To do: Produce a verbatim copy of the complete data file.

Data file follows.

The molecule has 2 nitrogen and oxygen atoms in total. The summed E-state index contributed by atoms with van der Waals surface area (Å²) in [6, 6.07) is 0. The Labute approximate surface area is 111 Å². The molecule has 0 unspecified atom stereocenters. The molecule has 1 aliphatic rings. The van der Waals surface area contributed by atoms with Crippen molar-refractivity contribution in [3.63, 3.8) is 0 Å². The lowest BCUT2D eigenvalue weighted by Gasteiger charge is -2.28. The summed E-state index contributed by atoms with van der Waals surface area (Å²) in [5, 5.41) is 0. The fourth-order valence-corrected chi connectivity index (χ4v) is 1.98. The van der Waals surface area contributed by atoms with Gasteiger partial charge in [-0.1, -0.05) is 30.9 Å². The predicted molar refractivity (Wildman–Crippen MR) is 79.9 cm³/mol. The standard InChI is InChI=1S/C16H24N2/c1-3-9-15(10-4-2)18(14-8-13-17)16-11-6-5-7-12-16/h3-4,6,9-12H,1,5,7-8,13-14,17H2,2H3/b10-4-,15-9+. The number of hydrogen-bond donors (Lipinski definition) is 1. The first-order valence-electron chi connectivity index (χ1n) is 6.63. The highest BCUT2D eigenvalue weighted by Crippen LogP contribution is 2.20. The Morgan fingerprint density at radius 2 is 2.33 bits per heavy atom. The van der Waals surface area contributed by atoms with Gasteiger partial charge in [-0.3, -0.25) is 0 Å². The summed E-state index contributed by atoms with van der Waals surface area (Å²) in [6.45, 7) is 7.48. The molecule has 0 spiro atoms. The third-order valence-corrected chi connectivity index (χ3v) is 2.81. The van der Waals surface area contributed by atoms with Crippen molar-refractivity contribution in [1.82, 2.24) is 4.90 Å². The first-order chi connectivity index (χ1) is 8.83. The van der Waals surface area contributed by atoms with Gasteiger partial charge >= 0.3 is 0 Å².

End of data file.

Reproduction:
The molecule has 2 nitrogen and oxygen atoms in total. The summed E-state index contributed by atoms with van der Waals surface area (Å²) in [6, 6.07) is 0. The Labute approximate surface area is 111 Å². The molecule has 0 unspecified atom stereocenters. The molecule has 1 aliphatic rings. The van der Waals surface area contributed by atoms with Crippen molar-refractivity contribution in [3.63, 3.8) is 0 Å². The lowest BCUT2D eigenvalue weighted by Gasteiger charge is -2.28. The summed E-state index contributed by atoms with van der Waals surface area (Å²) in [5, 5.41) is 0. The fourth-order valence-corrected chi connectivity index (χ4v) is 1.98. The van der Waals surface area contributed by atoms with Gasteiger partial charge in [-0.1, -0.05) is 30.9 Å². The predicted molar refractivity (Wildman–Crippen MR) is 79.9 cm³/mol. The standard InChI is InChI=1S/C16H24N2/c1-3-9-15(10-4-2)18(14-8-13-17)16-11-6-5-7-12-16/h3-4,6,9-12H,1,5,7-8,13-14,17H2,2H3/b10-4-,15-9+. The number of hydrogen-bond donors (Lipinski definition) is 1. The first-order valence-electron chi connectivity index (χ1n) is 6.63. The highest BCUT2D eigenvalue weighted by Crippen LogP contribution is 2.20. The Morgan fingerprint density at radius 2 is 2.33 bits per heavy atom. The van der Waals surface area contributed by atoms with Gasteiger partial charge in [-0.3, -0.25) is 0 Å². The summed E-state index contributed by atoms with van der Waals surface area (Å²) in [6.45, 7) is 7.48. The molecule has 0 spiro atoms. The third-order valence-corrected chi connectivity index (χ3v) is 2.81. The van der Waals surface area contributed by atoms with Crippen molar-refractivity contribution in [1.82, 2.24) is 4.90 Å². The first-order chi connectivity index (χ1) is 8.83. The van der Waals surface area contributed by atoms with Gasteiger partial charge >= 0.3 is 0 Å².